Inside Lane: Why this is the biggest north London derby for about 50 years

Tottenham blogger Alan Fisher underlines the importance of tomorrow’s clash between Spurs and Arsenal as the north London rivals go head to head in the title race at White Hart Lane.

Kyle Walker has said that Saturday’s match against Arsenal may be the biggest north London derby during his time at Tottenham. For those of us who have been around the club a little longer, it feels much more important than that.

I’ve been to every north London derby at the Lane bar one since 1968 and, for Spurs fans, there’s no question that this is the most significant in that time.

It’s not just the fact we are ahead of Arsenal in table, although that will do for starters, but also Spurs have a genuine chance of winning the league.

We’re right in the frame, we’re playing as well as anyone and, vitally, the players fear no- one. In my era there’s never been so much at stake and I’ve never known a feeling like it.

Growing up in north London, the rivalry with our neighbours was one of the first things I learned about being a Spurs fan. In the late sixties, after all those years, both teams had won exactly the same number of games. Sadly it was downhill from then on as indignity piled upon misery.

With thousands locked outside White Hart Lane on a Monday night, I saw Arsenal win the league in 1971, in the process snatching from Spurs the honour of being the only side in modern times to win the double. It still hurts. Then they did it again in 2004.

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The two-legged League Cup semi-final in 1987 went to a third game at the Lane. Arsenal won with a goal a couple of minutes from the end - the only time they had been ahead in the entire tie. Chippy Brady took Spurs apart in 1978 in a 5-0 defeat. Perhaps the worst period was a long run in the nineties and nougties when frankly we seldom came close.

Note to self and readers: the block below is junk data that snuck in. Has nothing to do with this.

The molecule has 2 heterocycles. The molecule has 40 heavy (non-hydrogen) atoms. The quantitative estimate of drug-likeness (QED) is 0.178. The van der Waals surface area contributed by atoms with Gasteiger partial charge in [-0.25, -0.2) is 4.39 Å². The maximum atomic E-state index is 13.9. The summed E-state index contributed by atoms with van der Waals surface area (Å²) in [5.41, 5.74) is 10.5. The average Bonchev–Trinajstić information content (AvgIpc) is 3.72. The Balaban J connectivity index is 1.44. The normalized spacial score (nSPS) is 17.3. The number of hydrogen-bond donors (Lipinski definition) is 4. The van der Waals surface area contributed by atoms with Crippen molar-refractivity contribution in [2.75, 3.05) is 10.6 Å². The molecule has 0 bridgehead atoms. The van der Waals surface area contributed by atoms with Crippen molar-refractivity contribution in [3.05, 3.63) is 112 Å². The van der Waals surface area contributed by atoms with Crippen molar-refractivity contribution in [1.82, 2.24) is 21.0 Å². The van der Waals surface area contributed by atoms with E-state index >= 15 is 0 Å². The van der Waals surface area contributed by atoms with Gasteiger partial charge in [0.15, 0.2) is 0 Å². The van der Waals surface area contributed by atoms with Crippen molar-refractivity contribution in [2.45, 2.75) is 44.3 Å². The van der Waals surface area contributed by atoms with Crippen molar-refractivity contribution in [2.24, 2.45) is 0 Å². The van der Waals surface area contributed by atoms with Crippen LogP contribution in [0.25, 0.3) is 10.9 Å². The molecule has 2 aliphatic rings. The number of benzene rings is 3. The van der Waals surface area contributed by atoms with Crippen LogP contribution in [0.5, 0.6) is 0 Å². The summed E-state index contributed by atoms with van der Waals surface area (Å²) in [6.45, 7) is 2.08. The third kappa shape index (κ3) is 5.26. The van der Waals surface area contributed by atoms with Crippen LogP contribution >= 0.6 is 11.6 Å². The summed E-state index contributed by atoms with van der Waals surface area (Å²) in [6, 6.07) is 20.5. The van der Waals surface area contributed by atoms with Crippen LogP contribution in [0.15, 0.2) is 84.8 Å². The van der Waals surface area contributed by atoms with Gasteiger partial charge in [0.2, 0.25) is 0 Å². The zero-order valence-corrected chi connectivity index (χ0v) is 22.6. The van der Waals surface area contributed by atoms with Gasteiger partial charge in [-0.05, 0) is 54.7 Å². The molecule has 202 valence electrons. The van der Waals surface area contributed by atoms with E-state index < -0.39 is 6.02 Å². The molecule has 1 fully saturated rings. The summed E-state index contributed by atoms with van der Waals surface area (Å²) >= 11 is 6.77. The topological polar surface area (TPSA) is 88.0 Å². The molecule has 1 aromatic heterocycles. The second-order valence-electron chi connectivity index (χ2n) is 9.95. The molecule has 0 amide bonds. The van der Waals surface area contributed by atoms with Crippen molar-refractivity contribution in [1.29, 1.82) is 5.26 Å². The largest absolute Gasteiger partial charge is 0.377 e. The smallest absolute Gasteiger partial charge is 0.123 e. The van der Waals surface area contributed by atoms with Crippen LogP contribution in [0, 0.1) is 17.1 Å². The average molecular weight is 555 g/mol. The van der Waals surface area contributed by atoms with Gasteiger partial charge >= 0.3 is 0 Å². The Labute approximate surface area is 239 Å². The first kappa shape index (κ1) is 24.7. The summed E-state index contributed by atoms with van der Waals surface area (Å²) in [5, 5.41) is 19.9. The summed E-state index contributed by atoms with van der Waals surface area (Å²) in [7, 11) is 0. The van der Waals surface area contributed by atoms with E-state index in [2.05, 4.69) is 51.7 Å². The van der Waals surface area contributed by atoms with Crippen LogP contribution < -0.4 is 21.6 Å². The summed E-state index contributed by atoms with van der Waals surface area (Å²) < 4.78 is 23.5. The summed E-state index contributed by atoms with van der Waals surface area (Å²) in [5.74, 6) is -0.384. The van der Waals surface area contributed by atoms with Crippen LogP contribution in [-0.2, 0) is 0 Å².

Always remember the good times, though, worth waiting for. The 1991 win in the first Wembley FA Cup semi-final was history-making, with Gazza’s unforgettable free-kick.

The atmosphere in the Lane when we won 5-1 in the 2008 League Cup semi-final, and last season as Harry Kane’s looping header dropped in, was as good as anything I’ve ever experienced.

Whatever the outcome, it’s been simply wonderful to watch Tottenham this season. Attacking football in the tradition of the Spurs way, coupled with sound organisation and fearsome motivation, has taken us further than any fan could have realistically hoped back in August.

What’s more, they have brought the team and fans close together. Kyle and the rest of them get it – they understand the club’s heritage and what is important for supporters.

Contrast the jaundiced negativity of Arsenal fans jaded with ‘only’ third place and umpteen years of Champions League football with the wide-eyed amazement and joy of Spurs fans who are barely able to take in how well we are playing and grateful to be part of it. I can’t wait.

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